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white paper

5 best practices for mastering surface modeling

Improve the workflows of your surfacing projects

Reading time: 8 minutes

Best practice in surface modeling differs significantly from solid modeling. Surface modeling requires a significant amount of flexibility and inventiveness to ensure the shape is not only aesthetically pleasing but also meets functional requirements. How can you change your approach and improve your workflows to create better surface geometry in computer-aided design (CAD) software?

In this white paper, we’ll show you surfacing modeling best practices that can be put into practice for your projects.

What’s inside?

Inside, you’ll find five best practices for creating surface geometry with CAD software. We’ll review tips for improving the workflow of a general surfacing project, including how to do the following:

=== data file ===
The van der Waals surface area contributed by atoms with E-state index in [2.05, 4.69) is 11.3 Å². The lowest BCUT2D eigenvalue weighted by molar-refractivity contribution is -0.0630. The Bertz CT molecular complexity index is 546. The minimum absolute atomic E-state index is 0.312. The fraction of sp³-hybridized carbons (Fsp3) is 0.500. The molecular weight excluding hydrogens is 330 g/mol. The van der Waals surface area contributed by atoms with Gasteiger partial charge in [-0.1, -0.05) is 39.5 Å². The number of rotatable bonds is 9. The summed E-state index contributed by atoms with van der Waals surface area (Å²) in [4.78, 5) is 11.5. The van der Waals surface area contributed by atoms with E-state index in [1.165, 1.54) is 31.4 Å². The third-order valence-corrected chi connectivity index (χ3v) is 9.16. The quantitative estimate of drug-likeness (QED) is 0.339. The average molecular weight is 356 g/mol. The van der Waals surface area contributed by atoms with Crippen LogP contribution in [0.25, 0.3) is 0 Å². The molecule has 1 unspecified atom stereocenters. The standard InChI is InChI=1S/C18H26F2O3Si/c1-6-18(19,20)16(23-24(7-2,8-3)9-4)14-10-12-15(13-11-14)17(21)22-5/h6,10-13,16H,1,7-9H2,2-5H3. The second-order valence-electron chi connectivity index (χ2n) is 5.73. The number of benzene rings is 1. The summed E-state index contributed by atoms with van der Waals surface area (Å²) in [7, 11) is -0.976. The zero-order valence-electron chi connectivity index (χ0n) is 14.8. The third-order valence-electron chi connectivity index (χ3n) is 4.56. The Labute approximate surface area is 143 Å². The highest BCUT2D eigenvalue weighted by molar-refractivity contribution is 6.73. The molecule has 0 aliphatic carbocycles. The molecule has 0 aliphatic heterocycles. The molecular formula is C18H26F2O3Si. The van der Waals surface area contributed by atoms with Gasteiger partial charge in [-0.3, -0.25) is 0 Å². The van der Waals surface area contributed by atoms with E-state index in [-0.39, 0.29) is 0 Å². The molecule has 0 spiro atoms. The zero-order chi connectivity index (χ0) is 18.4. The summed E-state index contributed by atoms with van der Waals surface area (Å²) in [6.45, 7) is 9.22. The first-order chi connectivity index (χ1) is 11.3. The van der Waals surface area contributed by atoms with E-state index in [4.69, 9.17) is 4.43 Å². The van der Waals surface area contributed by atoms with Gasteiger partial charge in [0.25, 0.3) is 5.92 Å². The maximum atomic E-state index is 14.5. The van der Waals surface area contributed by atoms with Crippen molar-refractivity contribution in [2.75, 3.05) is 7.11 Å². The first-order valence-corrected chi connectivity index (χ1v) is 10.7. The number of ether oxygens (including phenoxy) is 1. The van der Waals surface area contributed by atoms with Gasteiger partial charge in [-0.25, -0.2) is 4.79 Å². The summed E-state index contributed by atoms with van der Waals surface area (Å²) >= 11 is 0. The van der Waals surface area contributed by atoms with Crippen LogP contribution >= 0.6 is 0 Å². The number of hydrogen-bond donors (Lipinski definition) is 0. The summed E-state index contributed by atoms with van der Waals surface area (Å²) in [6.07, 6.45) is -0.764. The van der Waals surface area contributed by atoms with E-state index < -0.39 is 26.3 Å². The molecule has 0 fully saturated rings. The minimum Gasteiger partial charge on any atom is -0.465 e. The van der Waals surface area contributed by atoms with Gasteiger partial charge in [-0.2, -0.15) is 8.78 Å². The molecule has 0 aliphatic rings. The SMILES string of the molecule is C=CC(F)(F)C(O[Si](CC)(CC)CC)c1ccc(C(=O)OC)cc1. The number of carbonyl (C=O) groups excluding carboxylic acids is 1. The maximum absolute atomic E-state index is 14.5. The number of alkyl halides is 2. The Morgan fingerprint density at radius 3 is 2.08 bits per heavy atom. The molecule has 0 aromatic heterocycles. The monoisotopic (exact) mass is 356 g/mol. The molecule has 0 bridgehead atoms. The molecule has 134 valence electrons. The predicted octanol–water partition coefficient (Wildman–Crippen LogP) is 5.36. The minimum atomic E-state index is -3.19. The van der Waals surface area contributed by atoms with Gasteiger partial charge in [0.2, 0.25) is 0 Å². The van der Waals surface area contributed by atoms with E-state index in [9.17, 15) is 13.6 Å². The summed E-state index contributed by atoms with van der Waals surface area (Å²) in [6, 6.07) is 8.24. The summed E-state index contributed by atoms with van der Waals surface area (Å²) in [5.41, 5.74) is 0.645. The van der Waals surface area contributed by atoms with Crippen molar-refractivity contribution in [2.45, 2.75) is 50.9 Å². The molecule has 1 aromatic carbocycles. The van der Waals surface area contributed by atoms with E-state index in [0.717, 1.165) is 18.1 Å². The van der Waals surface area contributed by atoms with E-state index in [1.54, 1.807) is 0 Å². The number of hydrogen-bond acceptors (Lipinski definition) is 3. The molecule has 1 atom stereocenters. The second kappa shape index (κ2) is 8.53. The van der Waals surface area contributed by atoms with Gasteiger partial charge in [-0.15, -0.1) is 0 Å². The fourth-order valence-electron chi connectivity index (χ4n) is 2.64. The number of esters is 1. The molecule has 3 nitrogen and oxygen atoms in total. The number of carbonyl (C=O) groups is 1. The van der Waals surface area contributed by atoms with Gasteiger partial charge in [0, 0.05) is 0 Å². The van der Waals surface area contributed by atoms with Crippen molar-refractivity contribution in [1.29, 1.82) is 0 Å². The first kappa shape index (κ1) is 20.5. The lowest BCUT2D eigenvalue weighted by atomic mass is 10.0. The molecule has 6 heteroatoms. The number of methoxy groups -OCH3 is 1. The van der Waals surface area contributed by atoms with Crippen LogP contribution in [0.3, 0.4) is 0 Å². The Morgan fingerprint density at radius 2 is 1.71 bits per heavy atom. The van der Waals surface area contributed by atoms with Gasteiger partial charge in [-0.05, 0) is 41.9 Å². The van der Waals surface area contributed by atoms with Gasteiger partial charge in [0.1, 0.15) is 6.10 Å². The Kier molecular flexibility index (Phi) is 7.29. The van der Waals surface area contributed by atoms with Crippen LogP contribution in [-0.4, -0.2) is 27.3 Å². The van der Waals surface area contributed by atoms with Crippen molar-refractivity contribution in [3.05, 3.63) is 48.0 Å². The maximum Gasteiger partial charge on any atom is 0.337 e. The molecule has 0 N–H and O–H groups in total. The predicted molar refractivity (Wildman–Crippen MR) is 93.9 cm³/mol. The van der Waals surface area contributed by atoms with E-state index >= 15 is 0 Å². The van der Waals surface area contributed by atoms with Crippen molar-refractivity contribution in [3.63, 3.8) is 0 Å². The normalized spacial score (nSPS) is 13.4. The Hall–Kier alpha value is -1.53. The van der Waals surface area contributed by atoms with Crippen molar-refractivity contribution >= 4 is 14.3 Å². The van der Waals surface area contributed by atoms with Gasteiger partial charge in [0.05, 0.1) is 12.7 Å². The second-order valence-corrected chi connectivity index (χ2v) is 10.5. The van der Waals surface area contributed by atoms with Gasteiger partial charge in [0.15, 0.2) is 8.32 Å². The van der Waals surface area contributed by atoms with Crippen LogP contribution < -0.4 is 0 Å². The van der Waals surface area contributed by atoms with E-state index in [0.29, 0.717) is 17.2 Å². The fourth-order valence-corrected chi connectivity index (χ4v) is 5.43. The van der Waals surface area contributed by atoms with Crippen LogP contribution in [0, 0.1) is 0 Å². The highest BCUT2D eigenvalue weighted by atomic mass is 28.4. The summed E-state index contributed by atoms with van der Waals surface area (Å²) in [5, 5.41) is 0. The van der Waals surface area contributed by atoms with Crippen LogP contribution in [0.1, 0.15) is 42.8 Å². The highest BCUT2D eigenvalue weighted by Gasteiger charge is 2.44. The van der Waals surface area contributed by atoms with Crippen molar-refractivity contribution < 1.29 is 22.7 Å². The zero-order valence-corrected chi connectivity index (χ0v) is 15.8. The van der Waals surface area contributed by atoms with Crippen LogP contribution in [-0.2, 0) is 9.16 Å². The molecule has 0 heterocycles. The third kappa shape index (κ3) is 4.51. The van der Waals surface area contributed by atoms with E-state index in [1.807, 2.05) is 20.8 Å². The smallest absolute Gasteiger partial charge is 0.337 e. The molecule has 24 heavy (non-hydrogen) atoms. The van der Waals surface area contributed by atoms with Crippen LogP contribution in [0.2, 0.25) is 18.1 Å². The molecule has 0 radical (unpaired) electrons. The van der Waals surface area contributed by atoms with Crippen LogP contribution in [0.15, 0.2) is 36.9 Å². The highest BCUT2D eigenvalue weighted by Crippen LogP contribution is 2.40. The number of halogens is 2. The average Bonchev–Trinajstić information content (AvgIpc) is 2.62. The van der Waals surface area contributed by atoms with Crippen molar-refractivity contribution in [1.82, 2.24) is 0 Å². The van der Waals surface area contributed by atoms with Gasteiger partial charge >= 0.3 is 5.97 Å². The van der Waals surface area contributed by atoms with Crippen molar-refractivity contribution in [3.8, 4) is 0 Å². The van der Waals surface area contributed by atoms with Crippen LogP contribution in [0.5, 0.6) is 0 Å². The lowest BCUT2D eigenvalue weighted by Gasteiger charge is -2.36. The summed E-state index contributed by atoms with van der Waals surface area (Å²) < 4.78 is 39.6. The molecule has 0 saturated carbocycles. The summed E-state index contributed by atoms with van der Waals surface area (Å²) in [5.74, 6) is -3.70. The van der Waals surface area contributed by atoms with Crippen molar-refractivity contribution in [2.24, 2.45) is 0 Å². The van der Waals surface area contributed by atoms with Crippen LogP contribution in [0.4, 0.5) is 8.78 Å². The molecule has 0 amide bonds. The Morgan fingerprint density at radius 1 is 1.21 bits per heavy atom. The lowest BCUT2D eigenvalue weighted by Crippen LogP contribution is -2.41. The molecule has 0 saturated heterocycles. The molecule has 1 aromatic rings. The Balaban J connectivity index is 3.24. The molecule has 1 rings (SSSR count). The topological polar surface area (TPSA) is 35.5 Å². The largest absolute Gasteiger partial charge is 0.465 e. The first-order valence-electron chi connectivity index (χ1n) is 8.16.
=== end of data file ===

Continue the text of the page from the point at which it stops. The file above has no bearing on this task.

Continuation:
• Define the various areas of a model
  • Decide the function of each area of a model
  • Determine which feature type to use for each functional area
  • Evaluate techniques for examining geometry

Solid Edge and Surfacing

Solid Edge handles any situation you will find in your surfacing projects with powerful and stable features. Solid Edge surfacing can be done in either ordered or synchronous mode, but complex interpolated shapes should be handled in ordered mode. One of the unique capabilities of Solid Edge is to use synchronous mode for sketches and ordered mode for actual features. This enables live editing; the surface changes as you drag even spline sketches. Solid Edge retains all the power of synchronous mode when working with prismatic surfaces. You can also use synchronous tools to move or position solid or surface bodies within a model.